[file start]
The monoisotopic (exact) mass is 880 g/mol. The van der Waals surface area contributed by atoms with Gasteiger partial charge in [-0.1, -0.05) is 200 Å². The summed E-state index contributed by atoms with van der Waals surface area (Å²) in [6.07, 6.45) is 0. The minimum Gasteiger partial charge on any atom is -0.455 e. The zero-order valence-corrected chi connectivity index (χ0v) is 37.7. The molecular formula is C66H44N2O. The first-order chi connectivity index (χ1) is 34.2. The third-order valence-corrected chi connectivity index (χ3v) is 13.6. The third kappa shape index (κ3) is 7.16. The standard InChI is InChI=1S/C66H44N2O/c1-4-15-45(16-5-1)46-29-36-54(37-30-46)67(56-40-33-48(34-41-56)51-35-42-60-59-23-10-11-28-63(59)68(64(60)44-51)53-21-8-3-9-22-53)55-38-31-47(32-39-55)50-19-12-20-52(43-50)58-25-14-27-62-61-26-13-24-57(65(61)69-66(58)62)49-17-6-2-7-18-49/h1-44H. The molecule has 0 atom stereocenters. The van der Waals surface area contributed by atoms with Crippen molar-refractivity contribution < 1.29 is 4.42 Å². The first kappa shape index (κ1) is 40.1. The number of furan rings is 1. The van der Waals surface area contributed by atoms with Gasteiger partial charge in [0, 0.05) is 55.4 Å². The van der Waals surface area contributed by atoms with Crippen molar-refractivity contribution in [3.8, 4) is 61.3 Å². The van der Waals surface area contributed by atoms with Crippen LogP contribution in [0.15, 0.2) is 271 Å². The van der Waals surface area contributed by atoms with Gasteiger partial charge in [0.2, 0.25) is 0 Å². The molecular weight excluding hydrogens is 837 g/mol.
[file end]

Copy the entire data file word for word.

The monoisotopic (exact) mass is 880 g/mol. The van der Waals surface area contributed by atoms with Gasteiger partial charge in [-0.1, -0.05) is 200 Å². The summed E-state index contributed by atoms with van der Waals surface area (Å²) in [6.07, 6.45) is 0. The minimum Gasteiger partial charge on any atom is -0.455 e. The zero-order valence-corrected chi connectivity index (χ0v) is 37.7. The molecular formula is C66H44N2O. The first-order chi connectivity index (χ1) is 34.2. The third-order valence-corrected chi connectivity index (χ3v) is 13.6. The third kappa shape index (κ3) is 7.16. The standard InChI is InChI=1S/C66H44N2O/c1-4-15-45(16-5-1)46-29-36-54(37-30-46)67(56-40-33-48(34-41-56)51-35-42-60-59-23-10-11-28-63(59)68(64(60)44-51)53-21-8-3-9-22-53)55-38-31-47(32-39-55)50-19-12-20-52(43-50)58-25-14-27-62-61-26-13-24-57(65(61)69-66(58)62)49-17-6-2-7-18-49/h1-44H. The molecule has 0 atom stereocenters. The van der Waals surface area contributed by atoms with Crippen molar-refractivity contribution < 1.29 is 4.42 Å². The first kappa shape index (κ1) is 40.1. The number of furan rings is 1. The van der Waals surface area contributed by atoms with Gasteiger partial charge in [0, 0.05) is 55.4 Å². The van der Waals surface area contributed by atoms with Crippen molar-refractivity contribution in [3.8, 4) is 61.3 Å². The van der Waals surface area contributed by atoms with Crippen LogP contribution in [0.15, 0.2) is 271 Å². The van der Waals surface area contributed by atoms with Gasteiger partial charge in [0.2, 0.25) is 0 Å². The molecular weight excluding hydrogens is 837 g/mol.